The Lecompton constitutional convention met at Lecompton in September, and a large Free State meeting at that place passed resolutions and ordered it off the premises. For want of a quorum, it adjourned to October 19th, and again to November 3rd. Before this last meeting an election was held for delegates to the territorial legislature. Violence was not attempted at this election, fraud being considered preferable. Oxford, in Johnson county, with perhaps forty votes, polled 1,628 Pro-Slavery votes; McGee county, the present Cherokee and Crawford, polled 1,200, and Kickapoo was nearly as expert. Governor Walker set the election returns aside for "informality." By this charge the legislature was made Free State. The papers began to speak of other things than politics. It is announced that "5,000 gallons of sorghum have been made in Kansas this year;" "a meeting of the corporators of the Jefferson City & Neosho Valley Railroad is held;" and "Sam Wood, as justice of the peace, opens the first court in Lawrence."

The Lecompton constitutional convention assembled under the presidency of John Calhoun and the protection of Sherman's battery, which afterwards distinguishel[sic] itself at the first battle of Bull Run, and other United States forces. It adopted a constitution virtually establishing slavery in Kansas and providing for a fraudulent submission of itself, "The constitution with slavery," or the "Constitution without slavery." By the end of the month of November, Stephen A. Douglas was denouncing the Lecompton constitution, and when the people voted on it in August, 1858, there were 1,788 for and 11,300 against it. In 1858 the Topeka government was kept up; state officers and a state legislature were also elected under the Lecompton constitution; the territorial legislature continued in business and Governor Denver reigned in Governor Walker's stead.


In this year the Leavenworth constitutional convention was held. It went farther than the Topeka constitution had gone, and the word "white" was left out of it. T. Dwight Thacher, who was laid to rest in Kansas soil a few years ago, was a member of this convention and has left behind the best history of it. State officers were elected under it, but not one of all these various sets was to hold office. The time was not yet.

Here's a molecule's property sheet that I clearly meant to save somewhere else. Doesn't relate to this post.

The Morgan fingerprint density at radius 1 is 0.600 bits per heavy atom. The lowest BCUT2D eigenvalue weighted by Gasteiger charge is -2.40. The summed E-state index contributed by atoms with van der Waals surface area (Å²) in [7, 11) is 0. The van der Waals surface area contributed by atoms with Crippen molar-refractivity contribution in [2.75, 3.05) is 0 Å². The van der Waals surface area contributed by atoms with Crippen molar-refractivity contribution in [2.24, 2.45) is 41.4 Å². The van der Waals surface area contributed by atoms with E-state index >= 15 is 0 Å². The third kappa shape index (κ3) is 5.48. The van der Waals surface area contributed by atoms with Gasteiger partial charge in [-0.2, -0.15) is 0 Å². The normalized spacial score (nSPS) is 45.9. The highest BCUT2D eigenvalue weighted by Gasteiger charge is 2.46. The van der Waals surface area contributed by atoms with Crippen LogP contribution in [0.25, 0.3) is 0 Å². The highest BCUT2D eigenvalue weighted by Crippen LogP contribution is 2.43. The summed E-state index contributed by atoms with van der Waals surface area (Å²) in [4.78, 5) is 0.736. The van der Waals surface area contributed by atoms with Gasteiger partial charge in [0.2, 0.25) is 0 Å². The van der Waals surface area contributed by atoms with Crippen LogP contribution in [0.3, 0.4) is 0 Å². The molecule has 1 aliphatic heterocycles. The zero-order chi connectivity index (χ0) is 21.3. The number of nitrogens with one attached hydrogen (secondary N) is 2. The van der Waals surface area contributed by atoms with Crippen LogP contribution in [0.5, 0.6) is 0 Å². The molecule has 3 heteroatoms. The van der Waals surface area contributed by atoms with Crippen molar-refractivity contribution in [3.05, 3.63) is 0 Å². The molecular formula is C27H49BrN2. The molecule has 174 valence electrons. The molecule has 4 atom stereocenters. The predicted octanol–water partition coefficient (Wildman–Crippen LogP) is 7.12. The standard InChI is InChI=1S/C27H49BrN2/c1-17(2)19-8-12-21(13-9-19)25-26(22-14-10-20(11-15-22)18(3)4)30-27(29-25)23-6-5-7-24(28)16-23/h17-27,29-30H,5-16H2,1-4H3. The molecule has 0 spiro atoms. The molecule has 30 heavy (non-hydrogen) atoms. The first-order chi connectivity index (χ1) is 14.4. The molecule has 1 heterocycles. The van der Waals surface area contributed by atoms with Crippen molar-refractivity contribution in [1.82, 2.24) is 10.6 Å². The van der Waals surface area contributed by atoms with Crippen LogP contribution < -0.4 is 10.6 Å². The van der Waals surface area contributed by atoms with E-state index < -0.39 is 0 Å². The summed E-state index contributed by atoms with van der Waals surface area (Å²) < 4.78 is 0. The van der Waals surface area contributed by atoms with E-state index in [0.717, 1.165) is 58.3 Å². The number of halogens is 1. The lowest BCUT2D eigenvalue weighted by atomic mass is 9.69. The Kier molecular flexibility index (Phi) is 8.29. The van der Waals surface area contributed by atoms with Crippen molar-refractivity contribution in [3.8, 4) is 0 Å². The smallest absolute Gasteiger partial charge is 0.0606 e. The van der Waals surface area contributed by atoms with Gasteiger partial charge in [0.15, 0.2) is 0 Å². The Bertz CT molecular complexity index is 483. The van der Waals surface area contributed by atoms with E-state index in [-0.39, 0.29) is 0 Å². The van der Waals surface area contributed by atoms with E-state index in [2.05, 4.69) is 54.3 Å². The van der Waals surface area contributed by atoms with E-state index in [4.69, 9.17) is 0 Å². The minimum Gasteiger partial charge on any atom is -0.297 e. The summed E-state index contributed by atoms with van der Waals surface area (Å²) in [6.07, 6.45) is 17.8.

The war drifted away to the southward, to Linn and Bourbon counties. The Free State leader was James Montgomery, a religious man of a type of piety singularly like that of John Brown. In the course of these "troubles" occurred the Marais des Cygnes massacre by a party from Missouri under Captain Hamilton, which was commemorated in a poem by Whittier, perhaps the most remarkable called forth in the great mass of verses inspired by the Kansas struggle. In this affair five men were killed and four severely wounded. Great efforts were made to suppress these disturbances, but the struggle had become a war for reprisal and revenge and kept on during 1858.


In December, Samuel Medary, destined to be the last territorial governor of Kansas, took the oath of office. His attention was first directed to the fact that John Brown was carrying off negroes from Missouri, and that Montgomery was still finding texts in the Old Testament to justify the slaying of his enemies. Governor Medary was lonely as far as the co-ordinate branches of the government were concerned, since the legislature had become Free State - in fact, Republican - and had a habit of meeting at Lecompton and adjourning to Lawrence. The Topeka government finally gave up, merging in the regular territorial legislature. Governor Medary's time was largely taken up suppressing Brown and Montgomery. The legislature of 1859 abolished the "bogus laws," and passed a law abolishing slavery which Governor Medary did not sign. On April 19, 1859, Governor Medary called an election for delegates to one more constitutional convention (the fourth), to meet at Wyandotte. The election was held June 7th. It was a great election and 14,000 votes were cast; the Republicans elected thirty-five, the Democrats seventeen delegates.


During the territorial days of Kansas twenty-five general elections were held. The list follows: